2) Try to connect some very warm temperature observations we've made at Elwha to other datasets from around the Pacific. That is the topic of the poster I presented (see above), and was somewhat fruitful.

In the poster above I label three "events" measured at depths of ~30 to 60 feet in the central Strait of Juan de Fuca. Event "C", and the winter that proceeded, was the one that everyone had in their data, and everyone was talking about. This was associated with the on-shore movement of the infamous "Blob" in the fall of 2014. The on-shore movement of this warm water elevated temperatures in the Strait of Juan de Fuca (and in Puget Sound, and BC for that matter) for the whole a lot.

Events "A" and "B" in that record remain somewhat of a mystery, even though they were pretty darn warm events that each lasted about a week. And again, this is at depth, not at the surface. Still trying to figure out those two.

Tuesday, January 5, 2016

Delta evolution in fast forward

Time lapse is a great tool, and one of my goals for the Elwha project has been to develop a time-lapse video of the development of the Elwha River delta over the course of the project. To this end I, along with partners from the US Geological Survey, Olympic National Park, and the Lower Elwha Klallam Tribe, have tried out a variety of approaches and camera locations. Of those that I've tried two have stuck - one on either side of the river mouth looking down at the mouth. Turns out that keeping a camera stable and operating for years at a time is no easy feat, but the outcome is still interesting I think. Check out this example, which runs from early 2012 to December 2015 (though with significant gaps). Let me know what you think:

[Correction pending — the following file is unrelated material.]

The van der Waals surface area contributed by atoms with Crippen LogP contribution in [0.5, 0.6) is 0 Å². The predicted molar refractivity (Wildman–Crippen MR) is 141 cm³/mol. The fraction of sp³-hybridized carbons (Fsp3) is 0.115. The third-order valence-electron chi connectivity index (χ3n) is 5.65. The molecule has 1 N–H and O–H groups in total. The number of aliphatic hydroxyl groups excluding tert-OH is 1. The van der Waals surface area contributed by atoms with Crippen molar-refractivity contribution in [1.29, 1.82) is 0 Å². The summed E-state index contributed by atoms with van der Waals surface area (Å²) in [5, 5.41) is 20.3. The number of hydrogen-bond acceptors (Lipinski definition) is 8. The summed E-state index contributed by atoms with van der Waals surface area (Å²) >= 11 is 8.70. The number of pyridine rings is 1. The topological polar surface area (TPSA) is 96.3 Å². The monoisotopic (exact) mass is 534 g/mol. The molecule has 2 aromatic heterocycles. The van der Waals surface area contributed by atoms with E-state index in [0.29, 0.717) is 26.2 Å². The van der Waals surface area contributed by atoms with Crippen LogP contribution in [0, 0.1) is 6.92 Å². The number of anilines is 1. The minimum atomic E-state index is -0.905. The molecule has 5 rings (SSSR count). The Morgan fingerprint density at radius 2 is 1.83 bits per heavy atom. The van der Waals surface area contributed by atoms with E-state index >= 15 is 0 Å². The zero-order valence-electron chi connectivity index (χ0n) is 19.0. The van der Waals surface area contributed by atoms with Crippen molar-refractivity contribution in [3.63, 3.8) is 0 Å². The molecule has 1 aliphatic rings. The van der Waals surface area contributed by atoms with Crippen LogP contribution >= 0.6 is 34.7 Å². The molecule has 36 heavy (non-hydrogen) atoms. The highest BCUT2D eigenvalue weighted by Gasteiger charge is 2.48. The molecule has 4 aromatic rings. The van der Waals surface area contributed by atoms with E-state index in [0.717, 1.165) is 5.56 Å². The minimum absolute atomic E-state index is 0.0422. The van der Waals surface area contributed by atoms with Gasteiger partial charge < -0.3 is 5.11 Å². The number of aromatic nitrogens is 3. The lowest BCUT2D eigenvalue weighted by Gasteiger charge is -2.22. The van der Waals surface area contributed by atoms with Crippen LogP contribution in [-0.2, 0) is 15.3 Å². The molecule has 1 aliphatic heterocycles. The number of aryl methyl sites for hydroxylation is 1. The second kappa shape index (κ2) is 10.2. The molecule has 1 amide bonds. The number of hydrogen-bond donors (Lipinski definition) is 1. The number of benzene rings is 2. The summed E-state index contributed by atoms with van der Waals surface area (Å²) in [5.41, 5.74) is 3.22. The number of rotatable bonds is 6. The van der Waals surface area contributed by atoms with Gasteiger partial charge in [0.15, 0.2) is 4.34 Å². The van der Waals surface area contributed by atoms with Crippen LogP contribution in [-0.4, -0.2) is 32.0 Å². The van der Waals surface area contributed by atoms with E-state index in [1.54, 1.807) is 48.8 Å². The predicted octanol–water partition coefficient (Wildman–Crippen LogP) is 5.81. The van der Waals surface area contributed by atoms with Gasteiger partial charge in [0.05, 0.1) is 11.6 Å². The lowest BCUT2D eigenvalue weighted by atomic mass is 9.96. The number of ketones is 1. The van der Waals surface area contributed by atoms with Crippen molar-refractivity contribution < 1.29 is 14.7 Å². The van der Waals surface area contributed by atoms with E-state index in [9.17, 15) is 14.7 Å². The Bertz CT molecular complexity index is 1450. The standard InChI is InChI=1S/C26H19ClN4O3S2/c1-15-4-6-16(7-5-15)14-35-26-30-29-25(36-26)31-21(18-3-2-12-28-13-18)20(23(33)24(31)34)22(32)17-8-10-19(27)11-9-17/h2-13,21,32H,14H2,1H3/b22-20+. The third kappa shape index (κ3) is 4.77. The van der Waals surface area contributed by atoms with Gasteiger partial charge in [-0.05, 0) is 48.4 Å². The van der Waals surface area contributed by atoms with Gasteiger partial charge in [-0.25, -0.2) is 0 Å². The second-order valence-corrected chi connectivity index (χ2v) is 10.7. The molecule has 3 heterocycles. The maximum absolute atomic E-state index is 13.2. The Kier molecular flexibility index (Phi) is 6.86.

Why bother with this? A lot of my continued interest in the Elwha is explained in this article I recently published in AEG News (starting on p. 20).

Wednesday, November 25, 2015

Poking around at FW Bay

Every year for my Peninsula College Oceanography Class I offer an optional field trip in which we head out to FW Bay during a winter low tide, and poke around for an hour or two. This year's trip happened during last night's beautiful low tide, with cold but crystal clear conditions and a bright moon. This year's trip happened just 6 days after Tuesday's storm, which featured high tides and substantial must have really rocked the intertidal. We seemed to see it - many crabs missing legs, everything coated with a layer of silt...